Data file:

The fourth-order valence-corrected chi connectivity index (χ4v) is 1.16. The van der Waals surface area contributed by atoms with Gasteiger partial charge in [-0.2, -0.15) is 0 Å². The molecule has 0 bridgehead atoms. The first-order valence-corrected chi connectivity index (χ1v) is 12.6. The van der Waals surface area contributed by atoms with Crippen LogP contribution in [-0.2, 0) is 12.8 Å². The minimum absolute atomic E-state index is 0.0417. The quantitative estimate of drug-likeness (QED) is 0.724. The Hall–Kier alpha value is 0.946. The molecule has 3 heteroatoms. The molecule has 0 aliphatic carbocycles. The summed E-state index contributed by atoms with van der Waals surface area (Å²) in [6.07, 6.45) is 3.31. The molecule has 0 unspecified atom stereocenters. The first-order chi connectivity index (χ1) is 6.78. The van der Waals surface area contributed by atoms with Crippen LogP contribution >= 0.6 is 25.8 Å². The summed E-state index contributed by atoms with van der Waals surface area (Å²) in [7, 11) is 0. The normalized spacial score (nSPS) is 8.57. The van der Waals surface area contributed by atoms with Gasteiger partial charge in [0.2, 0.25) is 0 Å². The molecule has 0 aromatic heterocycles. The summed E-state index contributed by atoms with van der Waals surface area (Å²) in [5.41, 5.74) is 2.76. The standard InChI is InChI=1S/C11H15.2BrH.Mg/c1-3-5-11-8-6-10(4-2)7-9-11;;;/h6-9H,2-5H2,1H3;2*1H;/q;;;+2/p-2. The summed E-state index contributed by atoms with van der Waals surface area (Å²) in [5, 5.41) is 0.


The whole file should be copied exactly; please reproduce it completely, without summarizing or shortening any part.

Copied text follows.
The fourth-order valence-corrected chi connectivity index (χ4v) is 1.16. The van der Waals surface area contributed by atoms with Gasteiger partial charge in [-0.2, -0.15) is 0 Å². The molecule has 0 bridgehead atoms. The first-order valence-corrected chi connectivity index (χ1v) is 12.6. The van der Waals surface area contributed by atoms with Crippen LogP contribution in [-0.2, 0) is 12.8 Å². The minimum absolute atomic E-state index is 0.0417. The quantitative estimate of drug-likeness (QED) is 0.724. The Hall–Kier alpha value is 0.946. The molecule has 3 heteroatoms. The molecule has 0 aliphatic carbocycles. The summed E-state index contributed by atoms with van der Waals surface area (Å²) in [6.07, 6.45) is 3.31. The molecule has 0 unspecified atom stereocenters. The first-order chi connectivity index (χ1) is 6.78. The van der Waals surface area contributed by atoms with Crippen LogP contribution >= 0.6 is 25.8 Å². The summed E-state index contributed by atoms with van der Waals surface area (Å²) in [7, 11) is 0. The normalized spacial score (nSPS) is 8.57. The van der Waals surface area contributed by atoms with Gasteiger partial charge in [0.2, 0.25) is 0 Å². The molecule has 0 aromatic heterocycles. The summed E-state index contributed by atoms with van der Waals surface area (Å²) in [5.41, 5.74) is 2.76. The standard InChI is InChI=1S/C11H15.2BrH.Mg/c1-3-5-11-8-6-10(4-2)7-9-11;;;/h6-9H,2-5H2,1H3;2*1H;/q;;;+2/p-2. The summed E-state index contributed by atoms with van der Waals surface area (Å²) in [5, 5.41) is 0.